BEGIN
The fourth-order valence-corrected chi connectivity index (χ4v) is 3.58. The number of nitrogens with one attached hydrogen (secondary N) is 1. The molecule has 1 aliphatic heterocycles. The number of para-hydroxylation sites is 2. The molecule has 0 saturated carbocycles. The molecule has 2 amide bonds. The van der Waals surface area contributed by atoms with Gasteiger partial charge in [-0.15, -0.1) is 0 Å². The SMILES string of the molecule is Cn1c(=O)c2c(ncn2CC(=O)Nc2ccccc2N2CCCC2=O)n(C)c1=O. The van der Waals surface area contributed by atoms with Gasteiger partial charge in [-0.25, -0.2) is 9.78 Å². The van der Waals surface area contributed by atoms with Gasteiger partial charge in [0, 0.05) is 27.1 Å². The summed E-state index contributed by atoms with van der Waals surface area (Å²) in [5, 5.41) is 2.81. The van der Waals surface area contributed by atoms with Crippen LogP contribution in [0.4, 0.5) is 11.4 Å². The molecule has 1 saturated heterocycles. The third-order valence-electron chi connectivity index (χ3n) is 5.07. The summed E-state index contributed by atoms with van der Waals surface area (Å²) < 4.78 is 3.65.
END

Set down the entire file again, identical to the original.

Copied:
The fourth-order valence-corrected chi connectivity index (χ4v) is 3.58. The number of nitrogens with one attached hydrogen (secondary N) is 1. The molecule has 1 aliphatic heterocycles. The number of para-hydroxylation sites is 2. The molecule has 0 saturated carbocycles. The molecule has 2 amide bonds. The van der Waals surface area contributed by atoms with Gasteiger partial charge in [-0.15, -0.1) is 0 Å². The SMILES string of the molecule is Cn1c(=O)c2c(ncn2CC(=O)Nc2ccccc2N2CCCC2=O)n(C)c1=O. The van der Waals surface area contributed by atoms with Gasteiger partial charge in [-0.25, -0.2) is 9.78 Å². The van der Waals surface area contributed by atoms with Gasteiger partial charge in [0, 0.05) is 27.1 Å². The summed E-state index contributed by atoms with van der Waals surface area (Å²) in [5, 5.41) is 2.81. The van der Waals surface area contributed by atoms with Crippen LogP contribution in [0.4, 0.5) is 11.4 Å². The molecule has 1 saturated heterocycles. The third-order valence-electron chi connectivity index (χ3n) is 5.07. The summed E-state index contributed by atoms with van der Waals surface area (Å²) < 4.78 is 3.65.